Here’s an unintentional Easter egg from YouTube. Awkward thumbnail images.
Easter eggs in video games are hidden messages or rewards for players. They are usually little in-jokes, secret rooms or minor segues that help motivate players to continue exploring a game. Overtime Easter eggs have been built into DVDs, websites, apps and most other digital formats. The Easter Egg Archive lists 14,289 Easter eggs that people have found in software, movies, DVDs, books, music and even art, posters and advertisements in the physical world.
Easter eggs are fun and they tell us something about people. People are silly. People like silly things.
How is this related to marketing? Well, people are your market. So how do we appeal to this low-level sense of silliness in marketing?
You could take a not-so-subtle approach like the “Smell Is Power” series of Old Spice commercials, where Old Spice’s Isaiah Mustafa busts up the Charmin or Tide Bounce commercial. There is definitely something silly about this. The ads play off the predictable nature of how bathroom products are sold. We have a scene in soft lighting with whites, light blues and beiges. A nice looking woman in a button-up collared shirt tells us in soothing tones about the extra softness or fresh-air scent of the product. These ads are so predictable that they lull us into a sense of calm, which is broken 5-10 seconds into the commercial by the masculine power of Old Spice, which is so big and powerful that it can’t stay in its own commercial.
Or you could take a more subtle approach by offering rewards and coupons for dedicated followers of your brand. Michaels, for example, offers weekly coupons for crafters in the know. The “surprise” is the unpredictability of the percentage discount or the select items on sale. Fashion retailers follow the same model by presenting exclusive offers to shoppers who subscribe to their email newsletters or who order online. It’s the digital version of the Kmart “Blue Light Special” which was first introduced in 1965 by a store manager looking for ways to stimulate merchandise sales by randomly announcing sales on items in particular aisles.
Alternatively, there is the totally blatant approach, which is the Kinder Surprise. Is the thing being sold the toy inside or the egg? I’d argue it’s the experience of guessing what’s inside the egg, which is exactly how packages of hockey cards are sold. Will you get the rookie card? Or the Trader Joe’s mystery beer packs—$5.99 for 8 random beers.
What’s your Easter egg?
- Google uses their logo to present daily illustrations that encourage visitors to explore search results for random points of interest or factoids about that particular day. It’s a surprise. It’s fun. It plays to our sense of curiosity.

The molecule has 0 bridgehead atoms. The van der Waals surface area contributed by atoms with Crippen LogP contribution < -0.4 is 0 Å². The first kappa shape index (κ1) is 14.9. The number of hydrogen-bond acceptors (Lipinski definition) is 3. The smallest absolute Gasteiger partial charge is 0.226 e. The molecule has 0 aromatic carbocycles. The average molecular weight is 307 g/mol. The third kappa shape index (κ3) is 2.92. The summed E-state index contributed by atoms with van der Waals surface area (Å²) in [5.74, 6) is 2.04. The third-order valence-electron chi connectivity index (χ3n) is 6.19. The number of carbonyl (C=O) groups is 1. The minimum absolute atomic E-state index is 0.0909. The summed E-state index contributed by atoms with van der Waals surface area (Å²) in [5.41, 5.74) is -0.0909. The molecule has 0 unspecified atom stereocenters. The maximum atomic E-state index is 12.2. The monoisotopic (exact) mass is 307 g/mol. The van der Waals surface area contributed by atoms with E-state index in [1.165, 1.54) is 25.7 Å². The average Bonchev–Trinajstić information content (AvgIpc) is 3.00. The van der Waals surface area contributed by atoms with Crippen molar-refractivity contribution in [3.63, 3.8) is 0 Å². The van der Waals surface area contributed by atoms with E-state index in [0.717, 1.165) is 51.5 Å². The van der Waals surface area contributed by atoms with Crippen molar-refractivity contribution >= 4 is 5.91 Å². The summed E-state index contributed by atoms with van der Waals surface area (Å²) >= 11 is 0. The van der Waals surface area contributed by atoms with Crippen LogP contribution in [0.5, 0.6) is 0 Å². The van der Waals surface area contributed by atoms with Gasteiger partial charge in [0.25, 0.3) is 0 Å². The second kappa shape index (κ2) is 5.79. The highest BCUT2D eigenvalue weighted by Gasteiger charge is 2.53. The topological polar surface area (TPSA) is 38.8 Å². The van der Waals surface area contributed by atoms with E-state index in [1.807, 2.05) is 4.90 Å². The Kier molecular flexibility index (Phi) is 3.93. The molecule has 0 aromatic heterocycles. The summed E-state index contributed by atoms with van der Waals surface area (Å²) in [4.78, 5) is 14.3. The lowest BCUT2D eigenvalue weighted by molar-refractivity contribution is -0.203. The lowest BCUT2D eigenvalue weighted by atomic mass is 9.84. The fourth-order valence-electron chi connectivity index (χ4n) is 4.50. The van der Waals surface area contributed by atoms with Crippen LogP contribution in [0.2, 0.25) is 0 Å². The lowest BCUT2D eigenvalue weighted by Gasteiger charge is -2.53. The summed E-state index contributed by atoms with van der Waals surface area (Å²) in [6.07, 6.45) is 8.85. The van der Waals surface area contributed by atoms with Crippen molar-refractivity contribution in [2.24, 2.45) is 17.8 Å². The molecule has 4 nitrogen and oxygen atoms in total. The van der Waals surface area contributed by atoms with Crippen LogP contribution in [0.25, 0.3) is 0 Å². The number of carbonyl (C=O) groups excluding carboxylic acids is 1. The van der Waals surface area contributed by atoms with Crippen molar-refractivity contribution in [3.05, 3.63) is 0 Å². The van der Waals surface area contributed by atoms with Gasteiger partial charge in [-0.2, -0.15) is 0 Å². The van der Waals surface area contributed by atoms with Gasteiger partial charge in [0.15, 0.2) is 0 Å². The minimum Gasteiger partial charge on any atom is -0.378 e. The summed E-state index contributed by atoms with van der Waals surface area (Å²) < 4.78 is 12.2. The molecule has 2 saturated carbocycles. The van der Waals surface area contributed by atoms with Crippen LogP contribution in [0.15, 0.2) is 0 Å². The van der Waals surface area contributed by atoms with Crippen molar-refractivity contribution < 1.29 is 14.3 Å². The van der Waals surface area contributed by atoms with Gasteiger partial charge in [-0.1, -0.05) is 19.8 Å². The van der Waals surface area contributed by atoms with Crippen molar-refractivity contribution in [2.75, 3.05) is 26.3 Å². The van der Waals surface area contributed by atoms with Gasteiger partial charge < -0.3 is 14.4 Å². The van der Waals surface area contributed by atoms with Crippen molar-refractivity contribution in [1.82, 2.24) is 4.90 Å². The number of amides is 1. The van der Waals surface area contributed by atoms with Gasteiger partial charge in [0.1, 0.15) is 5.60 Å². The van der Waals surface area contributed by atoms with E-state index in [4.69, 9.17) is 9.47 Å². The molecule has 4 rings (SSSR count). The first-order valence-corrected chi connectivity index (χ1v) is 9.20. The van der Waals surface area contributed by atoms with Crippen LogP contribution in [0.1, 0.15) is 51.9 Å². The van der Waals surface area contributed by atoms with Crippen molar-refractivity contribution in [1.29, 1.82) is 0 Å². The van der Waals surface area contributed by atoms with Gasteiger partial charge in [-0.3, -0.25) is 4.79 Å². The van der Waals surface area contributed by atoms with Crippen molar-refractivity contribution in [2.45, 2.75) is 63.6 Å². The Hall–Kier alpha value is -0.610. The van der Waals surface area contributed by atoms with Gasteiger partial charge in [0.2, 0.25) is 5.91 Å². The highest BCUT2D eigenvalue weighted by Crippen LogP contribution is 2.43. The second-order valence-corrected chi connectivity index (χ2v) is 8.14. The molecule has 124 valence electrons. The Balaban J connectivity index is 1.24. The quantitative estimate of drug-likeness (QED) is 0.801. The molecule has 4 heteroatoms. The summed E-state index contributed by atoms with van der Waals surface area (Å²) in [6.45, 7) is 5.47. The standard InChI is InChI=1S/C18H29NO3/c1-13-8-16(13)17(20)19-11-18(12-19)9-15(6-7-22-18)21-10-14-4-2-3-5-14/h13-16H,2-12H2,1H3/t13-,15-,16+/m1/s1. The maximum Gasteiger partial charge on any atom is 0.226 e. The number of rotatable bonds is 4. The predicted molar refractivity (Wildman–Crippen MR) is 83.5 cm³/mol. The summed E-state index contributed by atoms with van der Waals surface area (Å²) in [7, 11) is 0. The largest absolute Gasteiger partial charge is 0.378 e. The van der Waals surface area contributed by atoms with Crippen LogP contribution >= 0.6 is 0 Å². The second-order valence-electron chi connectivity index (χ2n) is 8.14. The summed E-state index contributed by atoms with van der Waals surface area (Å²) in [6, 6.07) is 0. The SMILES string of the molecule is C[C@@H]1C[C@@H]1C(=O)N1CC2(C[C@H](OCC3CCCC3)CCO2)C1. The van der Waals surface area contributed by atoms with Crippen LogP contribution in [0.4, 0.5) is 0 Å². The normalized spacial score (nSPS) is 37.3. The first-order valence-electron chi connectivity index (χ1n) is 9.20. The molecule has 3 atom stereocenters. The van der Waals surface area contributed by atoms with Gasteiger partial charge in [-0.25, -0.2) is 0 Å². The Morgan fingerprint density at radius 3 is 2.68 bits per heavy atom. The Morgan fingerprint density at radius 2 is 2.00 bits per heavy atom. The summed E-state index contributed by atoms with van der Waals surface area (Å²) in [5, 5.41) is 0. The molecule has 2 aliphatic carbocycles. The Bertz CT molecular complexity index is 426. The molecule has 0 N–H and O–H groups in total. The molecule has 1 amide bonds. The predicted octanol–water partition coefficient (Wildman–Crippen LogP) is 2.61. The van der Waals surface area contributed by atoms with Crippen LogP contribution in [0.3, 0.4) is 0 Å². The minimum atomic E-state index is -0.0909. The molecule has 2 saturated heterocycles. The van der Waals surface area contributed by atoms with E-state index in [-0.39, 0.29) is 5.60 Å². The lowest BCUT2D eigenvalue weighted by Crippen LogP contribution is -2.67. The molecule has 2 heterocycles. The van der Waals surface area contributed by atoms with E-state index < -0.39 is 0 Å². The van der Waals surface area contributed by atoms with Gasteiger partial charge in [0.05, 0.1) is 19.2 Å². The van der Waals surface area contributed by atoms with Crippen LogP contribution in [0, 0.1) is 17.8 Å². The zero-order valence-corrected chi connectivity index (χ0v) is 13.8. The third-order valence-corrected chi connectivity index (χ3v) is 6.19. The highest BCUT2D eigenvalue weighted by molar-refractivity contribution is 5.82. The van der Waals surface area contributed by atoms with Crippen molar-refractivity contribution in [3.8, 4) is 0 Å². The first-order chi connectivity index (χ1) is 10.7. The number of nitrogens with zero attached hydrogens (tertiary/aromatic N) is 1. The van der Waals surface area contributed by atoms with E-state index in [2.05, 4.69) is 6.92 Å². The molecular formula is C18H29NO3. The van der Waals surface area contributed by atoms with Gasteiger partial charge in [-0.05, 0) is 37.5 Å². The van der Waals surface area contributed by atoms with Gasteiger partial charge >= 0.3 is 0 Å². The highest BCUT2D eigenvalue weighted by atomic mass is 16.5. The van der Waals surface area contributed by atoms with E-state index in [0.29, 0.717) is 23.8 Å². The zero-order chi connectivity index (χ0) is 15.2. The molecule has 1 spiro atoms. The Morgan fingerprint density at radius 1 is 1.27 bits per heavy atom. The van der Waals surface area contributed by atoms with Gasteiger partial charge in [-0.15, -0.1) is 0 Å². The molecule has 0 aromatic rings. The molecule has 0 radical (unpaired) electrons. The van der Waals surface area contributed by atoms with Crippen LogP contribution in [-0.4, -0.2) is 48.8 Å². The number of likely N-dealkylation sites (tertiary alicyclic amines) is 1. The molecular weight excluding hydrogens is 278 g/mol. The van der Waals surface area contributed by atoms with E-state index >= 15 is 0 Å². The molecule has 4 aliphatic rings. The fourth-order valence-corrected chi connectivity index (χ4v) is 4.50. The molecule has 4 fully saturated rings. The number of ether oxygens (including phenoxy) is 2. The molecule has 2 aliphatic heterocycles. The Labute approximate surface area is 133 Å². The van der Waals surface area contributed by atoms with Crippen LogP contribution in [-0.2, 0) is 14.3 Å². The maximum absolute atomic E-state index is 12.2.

- Twitter itself is a game. In a sense, it has a score. We keep returning because something might be happening.
- Blenz Coffee in Vancouver gave me a “Friends of Blenz” card for a free beverage. I randomly (or perhaps not so randomly) was compelled by their point-of-sale promotion and ordered my London Fog with almond milk instead of regular milk. Et voila, a nice little bonus for doing so.
- Odette Morin of You-First Financial enters client names into an annual draw for dinner out when they refer people to You-First for financial planning and investment consulting.
- Apple sends stickers with each purchase.
Each of these things are nice little surprises, and as Seth Godin says, investing in delight can go a long way. The next time someone starts talking to you about the gamification of your website, app or marketing efforts, start small by thinking about Easter eggs. What little elements of delight can you add to someone’s day? How can you embrace both the predictable and unpredictable aspects of your website, email newsletter or social media marketing? It doesn’t have to be hard to be good. The best games set the rules early by establishing “what is this” and “what can I do here”, by reassuring the player that they are on the right track with clear navigation cues and by creating reactive elements and rewards. Sounds like website design. Sounds like great marketing campaigns. Sounds like engaging social media.
Have a great marketing Easter egg to share? Post it in the comments.